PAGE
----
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Modelling focused learning in role assignment

journal contribution
posted on 01.03.2000 by Michael Matessa, John R. Anderson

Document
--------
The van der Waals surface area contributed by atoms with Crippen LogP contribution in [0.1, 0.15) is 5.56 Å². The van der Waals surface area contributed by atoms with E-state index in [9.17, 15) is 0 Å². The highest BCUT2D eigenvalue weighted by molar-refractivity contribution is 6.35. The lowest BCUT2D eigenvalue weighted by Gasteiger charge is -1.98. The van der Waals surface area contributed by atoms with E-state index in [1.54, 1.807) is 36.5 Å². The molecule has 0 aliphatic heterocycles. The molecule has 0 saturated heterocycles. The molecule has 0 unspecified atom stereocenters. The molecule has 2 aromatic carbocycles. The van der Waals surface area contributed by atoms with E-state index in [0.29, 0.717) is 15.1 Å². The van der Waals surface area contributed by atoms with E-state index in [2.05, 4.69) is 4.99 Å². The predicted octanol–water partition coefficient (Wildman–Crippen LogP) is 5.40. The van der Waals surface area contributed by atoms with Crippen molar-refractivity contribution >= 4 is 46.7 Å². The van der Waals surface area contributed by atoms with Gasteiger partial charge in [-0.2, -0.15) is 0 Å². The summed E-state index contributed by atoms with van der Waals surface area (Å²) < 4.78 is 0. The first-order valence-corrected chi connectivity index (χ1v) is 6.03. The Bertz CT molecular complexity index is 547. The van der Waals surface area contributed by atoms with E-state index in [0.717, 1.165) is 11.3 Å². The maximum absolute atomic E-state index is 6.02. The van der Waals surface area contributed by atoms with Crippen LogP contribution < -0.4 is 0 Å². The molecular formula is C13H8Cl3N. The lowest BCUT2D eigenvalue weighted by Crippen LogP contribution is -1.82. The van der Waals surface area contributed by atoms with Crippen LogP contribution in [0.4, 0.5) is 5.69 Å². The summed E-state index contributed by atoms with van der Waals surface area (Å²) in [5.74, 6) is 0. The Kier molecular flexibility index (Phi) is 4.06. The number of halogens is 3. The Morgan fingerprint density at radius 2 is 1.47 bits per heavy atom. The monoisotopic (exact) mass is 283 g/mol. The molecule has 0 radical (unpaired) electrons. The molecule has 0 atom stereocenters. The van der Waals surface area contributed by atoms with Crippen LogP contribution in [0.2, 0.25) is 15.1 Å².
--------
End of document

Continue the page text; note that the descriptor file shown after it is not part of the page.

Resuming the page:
ACT-R is a general theory of cognition (Anderson, 1993; Anderson & Lebiere, 1998) which is capable of learning the relative usefulness of alternative rules. In this paper, a model utilising this implicit procedural learning mechanism is described which explains results from a concept formation task created by McDonald and MacWhinney (1991), a role assignment task for artificial languages created by Blackwell (1995), and a new role assignment experiment. By focusing learning on one cue of role assignment at a time, the model predicts a blocking phenomenon where certain cues can dominate and partially block the learning of other cues. In all of the experiments, subjects trial-by-trial use of cues is better predicted by the ACT-R model than by a pure learning-on-error model that learns all cues simultaneously.